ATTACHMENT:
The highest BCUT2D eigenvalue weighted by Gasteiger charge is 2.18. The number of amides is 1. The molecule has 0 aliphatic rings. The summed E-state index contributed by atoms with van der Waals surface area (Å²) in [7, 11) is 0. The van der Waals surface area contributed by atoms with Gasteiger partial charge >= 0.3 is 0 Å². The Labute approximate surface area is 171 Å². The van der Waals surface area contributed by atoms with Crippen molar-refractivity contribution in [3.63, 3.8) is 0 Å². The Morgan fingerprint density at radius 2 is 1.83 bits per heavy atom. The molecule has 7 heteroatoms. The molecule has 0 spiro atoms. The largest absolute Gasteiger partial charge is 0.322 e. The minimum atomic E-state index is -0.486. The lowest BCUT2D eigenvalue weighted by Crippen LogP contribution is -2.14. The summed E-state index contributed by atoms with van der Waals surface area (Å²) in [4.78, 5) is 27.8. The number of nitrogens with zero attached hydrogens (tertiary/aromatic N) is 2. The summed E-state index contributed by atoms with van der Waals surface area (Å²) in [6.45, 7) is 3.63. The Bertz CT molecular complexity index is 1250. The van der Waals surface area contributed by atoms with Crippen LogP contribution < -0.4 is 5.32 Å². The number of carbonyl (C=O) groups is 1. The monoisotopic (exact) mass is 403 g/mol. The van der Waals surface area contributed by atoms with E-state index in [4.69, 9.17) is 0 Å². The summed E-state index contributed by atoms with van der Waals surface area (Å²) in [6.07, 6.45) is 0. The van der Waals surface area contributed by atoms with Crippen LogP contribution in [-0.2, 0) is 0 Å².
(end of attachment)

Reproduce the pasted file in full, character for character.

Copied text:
The highest BCUT2D eigenvalue weighted by Gasteiger charge is 2.18. The number of amides is 1. The molecule has 0 aliphatic rings. The summed E-state index contributed by atoms with van der Waals surface area (Å²) in [7, 11) is 0. The van der Waals surface area contributed by atoms with Gasteiger partial charge >= 0.3 is 0 Å². The Labute approximate surface area is 171 Å². The van der Waals surface area contributed by atoms with Crippen molar-refractivity contribution in [3.63, 3.8) is 0 Å². The Morgan fingerprint density at radius 2 is 1.83 bits per heavy atom. The molecule has 7 heteroatoms. The molecule has 0 spiro atoms. The largest absolute Gasteiger partial charge is 0.322 e. The minimum atomic E-state index is -0.486. The lowest BCUT2D eigenvalue weighted by Crippen LogP contribution is -2.14. The summed E-state index contributed by atoms with van der Waals surface area (Å²) in [4.78, 5) is 27.8. The number of nitrogens with zero attached hydrogens (tertiary/aromatic N) is 2. The summed E-state index contributed by atoms with van der Waals surface area (Å²) in [6.45, 7) is 3.63. The Bertz CT molecular complexity index is 1250. The van der Waals surface area contributed by atoms with Crippen LogP contribution < -0.4 is 5.32 Å². The number of carbonyl (C=O) groups is 1. The monoisotopic (exact) mass is 403 g/mol. The van der Waals surface area contributed by atoms with E-state index in [4.69, 9.17) is 0 Å². The summed E-state index contributed by atoms with van der Waals surface area (Å²) in [6.07, 6.45) is 0. The van der Waals surface area contributed by atoms with Crippen LogP contribution in [-0.2, 0) is 0 Å².